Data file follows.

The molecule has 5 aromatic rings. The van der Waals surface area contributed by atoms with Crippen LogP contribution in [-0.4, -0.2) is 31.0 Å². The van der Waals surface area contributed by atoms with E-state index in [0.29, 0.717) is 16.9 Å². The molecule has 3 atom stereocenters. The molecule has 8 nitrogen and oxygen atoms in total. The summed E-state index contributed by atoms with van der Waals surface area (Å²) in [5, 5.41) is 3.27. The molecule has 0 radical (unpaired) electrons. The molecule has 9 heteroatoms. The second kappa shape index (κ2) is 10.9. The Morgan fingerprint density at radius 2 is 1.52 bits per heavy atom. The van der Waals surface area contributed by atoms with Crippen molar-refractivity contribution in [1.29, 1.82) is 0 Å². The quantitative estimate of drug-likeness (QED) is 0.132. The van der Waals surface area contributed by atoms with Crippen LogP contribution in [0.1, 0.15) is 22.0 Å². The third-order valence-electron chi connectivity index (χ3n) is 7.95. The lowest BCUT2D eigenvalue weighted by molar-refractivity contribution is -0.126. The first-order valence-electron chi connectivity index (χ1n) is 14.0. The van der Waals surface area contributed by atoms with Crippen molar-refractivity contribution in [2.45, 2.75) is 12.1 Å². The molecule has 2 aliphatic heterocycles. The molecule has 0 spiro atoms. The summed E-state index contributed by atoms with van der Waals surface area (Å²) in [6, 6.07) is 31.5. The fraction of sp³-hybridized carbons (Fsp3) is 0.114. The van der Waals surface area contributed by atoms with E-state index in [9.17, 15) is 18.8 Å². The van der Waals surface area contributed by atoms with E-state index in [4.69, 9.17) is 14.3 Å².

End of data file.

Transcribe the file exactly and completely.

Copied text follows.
The molecule has 5 aromatic rings. The van der Waals surface area contributed by atoms with Crippen LogP contribution in [-0.4, -0.2) is 31.0 Å². The van der Waals surface area contributed by atoms with E-state index in [0.29, 0.717) is 16.9 Å². The molecule has 3 atom stereocenters. The molecule has 8 nitrogen and oxygen atoms in total. The summed E-state index contributed by atoms with van der Waals surface area (Å²) in [5, 5.41) is 3.27. The molecule has 0 radical (unpaired) electrons. The molecule has 9 heteroatoms. The second kappa shape index (κ2) is 10.9. The Morgan fingerprint density at radius 2 is 1.52 bits per heavy atom. The van der Waals surface area contributed by atoms with Crippen molar-refractivity contribution in [1.29, 1.82) is 0 Å². The quantitative estimate of drug-likeness (QED) is 0.132. The van der Waals surface area contributed by atoms with Crippen LogP contribution in [0.1, 0.15) is 22.0 Å². The third-order valence-electron chi connectivity index (χ3n) is 7.95. The lowest BCUT2D eigenvalue weighted by molar-refractivity contribution is -0.126. The first-order valence-electron chi connectivity index (χ1n) is 14.0. The van der Waals surface area contributed by atoms with Crippen molar-refractivity contribution in [2.45, 2.75) is 12.1 Å². The molecule has 2 aliphatic heterocycles. The molecule has 0 spiro atoms. The summed E-state index contributed by atoms with van der Waals surface area (Å²) in [6, 6.07) is 31.5. The fraction of sp³-hybridized carbons (Fsp3) is 0.114. The van der Waals surface area contributed by atoms with E-state index in [9.17, 15) is 18.8 Å². The van der Waals surface area contributed by atoms with E-state index in [4.69, 9.17) is 14.3 Å².